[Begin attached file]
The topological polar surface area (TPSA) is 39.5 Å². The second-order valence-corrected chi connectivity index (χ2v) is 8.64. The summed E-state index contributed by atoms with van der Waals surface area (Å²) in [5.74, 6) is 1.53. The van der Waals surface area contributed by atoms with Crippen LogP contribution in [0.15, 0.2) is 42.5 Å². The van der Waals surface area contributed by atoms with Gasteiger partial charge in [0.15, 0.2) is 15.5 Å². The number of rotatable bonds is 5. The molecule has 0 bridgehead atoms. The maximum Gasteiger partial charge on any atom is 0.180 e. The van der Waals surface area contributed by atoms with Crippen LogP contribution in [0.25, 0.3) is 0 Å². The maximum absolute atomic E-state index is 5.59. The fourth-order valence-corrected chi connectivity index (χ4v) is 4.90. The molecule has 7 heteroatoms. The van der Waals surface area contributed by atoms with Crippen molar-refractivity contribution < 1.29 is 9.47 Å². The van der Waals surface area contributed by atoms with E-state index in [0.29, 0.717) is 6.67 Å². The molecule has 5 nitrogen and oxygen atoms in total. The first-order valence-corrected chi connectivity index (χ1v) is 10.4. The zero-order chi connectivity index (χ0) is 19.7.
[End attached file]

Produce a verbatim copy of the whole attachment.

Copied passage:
The topological polar surface area (TPSA) is 39.5 Å². The second-order valence-corrected chi connectivity index (χ2v) is 8.64. The summed E-state index contributed by atoms with van der Waals surface area (Å²) in [5.74, 6) is 1.53. The van der Waals surface area contributed by atoms with Crippen LogP contribution in [0.15, 0.2) is 42.5 Å². The van der Waals surface area contributed by atoms with Gasteiger partial charge in [0.15, 0.2) is 15.5 Å². The number of rotatable bonds is 5. The molecule has 0 bridgehead atoms. The maximum Gasteiger partial charge on any atom is 0.180 e. The van der Waals surface area contributed by atoms with Crippen LogP contribution in [0.25, 0.3) is 0 Å². The maximum absolute atomic E-state index is 5.59. The fourth-order valence-corrected chi connectivity index (χ4v) is 4.90. The molecule has 7 heteroatoms. The van der Waals surface area contributed by atoms with Crippen molar-refractivity contribution < 1.29 is 9.47 Å². The van der Waals surface area contributed by atoms with E-state index in [0.29, 0.717) is 6.67 Å². The molecule has 5 nitrogen and oxygen atoms in total. The first-order valence-corrected chi connectivity index (χ1v) is 10.4. The zero-order chi connectivity index (χ0) is 19.7.